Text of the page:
The six other holes drilled in the Summit area during the winter 2012 program were barren.
Fission said Murphy Lake is now a high priority prospective area for uncovering new high grade mineralization, with 14 holes drilled to follow up some prior drilling completed in the summer of 2011.
Importantly, the final three holes completed at Murphy Lake intersected basement mineralization associated with the M8 Conductor at the south end of the Murphy Lake Corridor, with hole WAT12-273 intersecting 6 intervals with widths from 0.5 to 8.5 metres of anomalous radioactivity ranging from less than 300 cps to a maximum peak of 1,000 cps.
The company plans on further drilling to test this area.
Fission also drilled at the Oban, Oban North and Chivas targets during the latest campaign, as part of the company's ongoing regional exploration designed to test prospective geophysical anomalies identified by previous geophysical surveys.
The Oban Corridor parallels the Discovery Bay Corridor, which hosts the high grade J Zone Uranium discovery, roughly 4 kilometres to the south.
The Oban North Corridor is just immediately north of Oban and is characterized by a conductor system oriented to the northwest, while the Chivas Corridor is an east-west oriented conductor system located around 3 kilometres to the west and on strike of Oban.
All three holes at Oban intersected mineralization in both the sandstone above the unconformity and in the basement, with the best result being hole WAT12-296A, which intersected 5.0 metres of anomalous to moderate readings of radioactivity (maximum peak 2,600 cps) in the basement.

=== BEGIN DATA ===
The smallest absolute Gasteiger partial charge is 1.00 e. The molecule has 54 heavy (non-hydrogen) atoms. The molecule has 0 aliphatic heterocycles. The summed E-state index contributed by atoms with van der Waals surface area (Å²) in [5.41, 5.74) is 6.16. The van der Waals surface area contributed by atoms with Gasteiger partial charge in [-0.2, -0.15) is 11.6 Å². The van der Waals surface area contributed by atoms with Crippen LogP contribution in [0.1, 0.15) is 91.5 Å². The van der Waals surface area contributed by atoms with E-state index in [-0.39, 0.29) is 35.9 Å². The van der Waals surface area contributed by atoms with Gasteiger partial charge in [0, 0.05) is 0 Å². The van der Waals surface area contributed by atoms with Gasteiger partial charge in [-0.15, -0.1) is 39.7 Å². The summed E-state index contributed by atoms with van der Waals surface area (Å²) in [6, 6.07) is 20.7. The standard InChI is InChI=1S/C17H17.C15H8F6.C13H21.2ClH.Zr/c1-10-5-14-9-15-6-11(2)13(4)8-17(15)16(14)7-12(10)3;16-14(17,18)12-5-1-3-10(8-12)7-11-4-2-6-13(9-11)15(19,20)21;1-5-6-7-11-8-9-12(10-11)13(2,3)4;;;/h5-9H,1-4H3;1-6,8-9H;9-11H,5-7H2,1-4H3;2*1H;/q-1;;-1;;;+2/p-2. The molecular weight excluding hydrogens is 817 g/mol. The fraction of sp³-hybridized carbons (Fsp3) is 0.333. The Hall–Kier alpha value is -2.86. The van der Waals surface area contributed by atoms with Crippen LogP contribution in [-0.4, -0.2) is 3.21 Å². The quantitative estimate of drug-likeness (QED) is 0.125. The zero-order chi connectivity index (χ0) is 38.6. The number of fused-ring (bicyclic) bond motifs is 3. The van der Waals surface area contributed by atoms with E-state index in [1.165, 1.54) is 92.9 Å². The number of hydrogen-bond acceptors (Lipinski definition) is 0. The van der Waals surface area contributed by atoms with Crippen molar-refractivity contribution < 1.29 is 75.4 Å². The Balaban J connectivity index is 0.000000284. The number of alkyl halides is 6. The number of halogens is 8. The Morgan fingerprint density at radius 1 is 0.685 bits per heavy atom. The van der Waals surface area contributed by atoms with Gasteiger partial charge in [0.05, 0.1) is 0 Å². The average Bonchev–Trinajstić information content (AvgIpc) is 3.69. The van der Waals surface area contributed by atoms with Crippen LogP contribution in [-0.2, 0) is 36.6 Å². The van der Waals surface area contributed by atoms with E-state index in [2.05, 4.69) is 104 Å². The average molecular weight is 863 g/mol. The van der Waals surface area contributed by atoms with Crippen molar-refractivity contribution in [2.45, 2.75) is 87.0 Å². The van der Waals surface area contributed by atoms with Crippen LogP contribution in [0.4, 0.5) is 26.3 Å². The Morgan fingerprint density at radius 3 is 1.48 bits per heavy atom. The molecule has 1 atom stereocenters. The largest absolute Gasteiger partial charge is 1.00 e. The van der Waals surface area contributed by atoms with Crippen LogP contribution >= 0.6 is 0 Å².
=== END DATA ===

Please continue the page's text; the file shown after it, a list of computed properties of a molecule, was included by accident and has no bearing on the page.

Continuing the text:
No significant mineralization was identified at Oban North or Chivas, the company said.
The company noted that scintillometer readings "are not directly or uniformly related to Uranium grades of the rock sample measured," and should be used only as a preliminary indication of the presence of radioactive materials.
Updated drill hole maps for the J Zone, as well as maps for the Summit Zone, Murphy Lake, Oban/Oban North, and Chivas can be found on the company's website at http://www.fission-energy.com/s/WaterburyLake.asp
The company holds the Waterbury property in partnership with the Korea Waterbury Uranium LP, which is a consortium primarily comprised of Korean-based companies, and led by state-owned Korea Electric Power (KEPCO).
Fission owns 60 percent of the venture, and is the operator, with Korea Waterbury Uranium holding the remainder.
Fission Energy was among Versant Partners' top picks for 2012, with the capital markets firm seeing "inevitable consolidation" for the company due to the proximity of Fission's Waterbury property to Hathor Exploration's (TSE:HAT) Roughrider deposit.
Hathor was the subject of a takeover battle between mining giants Cameco Corp. (TSE:CCO)(NYSE:CCJ) and Rio Tinto (NYSE:RIO)(LON:RIO) last year, with the latter emerging as the winner with a $654 million friendly bid trumping Cameco's $625 million hostile offer.
Fission is focused on the acquisition and exploration of Uranium properties in Alberta, Saskatchewan and Quebec in Canada, as well as the Macusani District in Peru.
In Apri, the company agreed to acquire industry peer Pitchstone Exploration through a plan of arrangement.
Pitchstone is a Uranium explorer focused in three districts in Canada and Namibia. The company's property portfolio features 13 projects in the eastern Athabasca Basin of Saskatchewan, five of which are 100 percent owned.